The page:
Thursday, September 18, 2008

It's Friday, September 19, and I've got a new YouTube video for you as well as the answers to yesterday's Cisco practice exam questions!

Here's a new YouTube video for you - this one covers a question I'm asked every day in email. "Should I take the one- or two-exam path to the CCNA?"

CCNA And CCENT Certification: The Path(s) To Success

Be sure to subscribe to my YouTube channel to be notified of every one of my upcoming Cisco certification videos!

Let's check out the answers to yesterday's questions...


CCNA Certification And CCENT Certification:

Short answer: You need to find out which end of a DTE/DCE cable is connected to a Cisco router. Problem is, the router cabinet is so packed with cables that you can't begin to see the lettering on the cable. (Not that this would ever happen, right?)

What command will give you this information, assuming the cable is connected to Serial0?

Answer: You can run show controller serial 0 to get that information. The DTE/DCE cable information is near the top of the command output.



CCNA Security Certification / CCNP ISCW Exam:

Name two major differences between RADIUS and TACACS+.

Answer: TACACS+ is Cisco-proprietary and is TCP-based, where RADIUS is an open-standard protocol and is UDP-based.


CCNP Certification / BSCI Exam:

What command resulted in the following output?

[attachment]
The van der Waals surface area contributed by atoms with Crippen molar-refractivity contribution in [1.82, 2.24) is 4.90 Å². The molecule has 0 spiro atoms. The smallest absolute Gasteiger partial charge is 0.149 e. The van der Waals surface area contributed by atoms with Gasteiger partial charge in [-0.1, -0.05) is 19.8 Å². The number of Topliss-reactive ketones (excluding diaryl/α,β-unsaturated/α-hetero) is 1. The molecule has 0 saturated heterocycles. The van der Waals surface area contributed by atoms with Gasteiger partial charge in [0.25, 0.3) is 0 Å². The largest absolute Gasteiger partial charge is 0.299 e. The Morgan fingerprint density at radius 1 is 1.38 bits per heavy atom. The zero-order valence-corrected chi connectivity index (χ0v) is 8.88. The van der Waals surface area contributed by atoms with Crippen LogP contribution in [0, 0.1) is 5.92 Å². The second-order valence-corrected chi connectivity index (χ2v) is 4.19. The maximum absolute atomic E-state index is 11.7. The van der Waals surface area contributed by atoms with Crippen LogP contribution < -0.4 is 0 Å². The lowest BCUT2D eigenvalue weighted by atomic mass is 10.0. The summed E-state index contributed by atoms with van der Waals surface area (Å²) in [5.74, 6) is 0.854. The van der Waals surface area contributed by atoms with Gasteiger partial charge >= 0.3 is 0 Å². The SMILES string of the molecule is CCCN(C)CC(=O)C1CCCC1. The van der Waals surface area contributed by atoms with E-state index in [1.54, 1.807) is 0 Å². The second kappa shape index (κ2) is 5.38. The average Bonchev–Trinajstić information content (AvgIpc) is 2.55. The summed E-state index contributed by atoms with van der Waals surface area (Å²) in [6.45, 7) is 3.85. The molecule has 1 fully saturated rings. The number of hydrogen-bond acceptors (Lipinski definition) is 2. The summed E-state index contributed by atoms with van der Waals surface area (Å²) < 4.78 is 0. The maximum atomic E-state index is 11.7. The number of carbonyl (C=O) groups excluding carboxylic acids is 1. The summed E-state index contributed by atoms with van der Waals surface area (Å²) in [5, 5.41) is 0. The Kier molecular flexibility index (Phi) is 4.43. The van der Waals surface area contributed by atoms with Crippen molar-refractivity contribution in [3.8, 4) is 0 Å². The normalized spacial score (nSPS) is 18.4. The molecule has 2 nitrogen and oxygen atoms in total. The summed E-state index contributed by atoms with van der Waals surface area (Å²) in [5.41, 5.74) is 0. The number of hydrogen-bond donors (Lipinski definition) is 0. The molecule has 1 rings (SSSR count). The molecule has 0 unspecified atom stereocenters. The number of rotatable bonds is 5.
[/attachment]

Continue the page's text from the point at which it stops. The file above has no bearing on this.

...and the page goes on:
R3# ?

OSPF Process 1 internal Routing Table

Codes: i - Intra-area route, I - Inter-area route

i 1.1.1.1 [64] via 172.12.123.1, Serial0, ABR/ASBR, Area 0, SPF 38
i 2.2.2.2 [64] via 172.12.123.2, Serial0, ABR, Area 0, SPF 38


Answer: That's the output of show ip ospf border-routers.



CCNP Certification / BCMSN Exam:

You want to initialize a Cisco switch - totally. What commands should you run?

Answer: In addition to a write erase, you should run delete vlan.dat to get rid of any VLAN information.


CCNP / ONT Exam:

Name the two fixed-length processing delays, the two variable-length processing delay, and a brief description of each.

Variable-Length Delays:

Queuing Delay is the amount of time a packet spends in the exit queue before being transmitted.
Processing Delay is the time it takes the network device to move a packet from the incoming queue into the appropriate outgoing queue.

Fixed-Length Delays:

Serialization Delay is the time it takes to place the frame onto the physical medium.

Propagation Delay is the amount of time it takes for the bits to cross the physical media from the tranmission point to the point of reception.

I'll have more questions and answers for you later today!


To your success,

Chris Bryant
CCIE #12933
http://www.thebryantadvantage.com/

No comments:

Blog Archive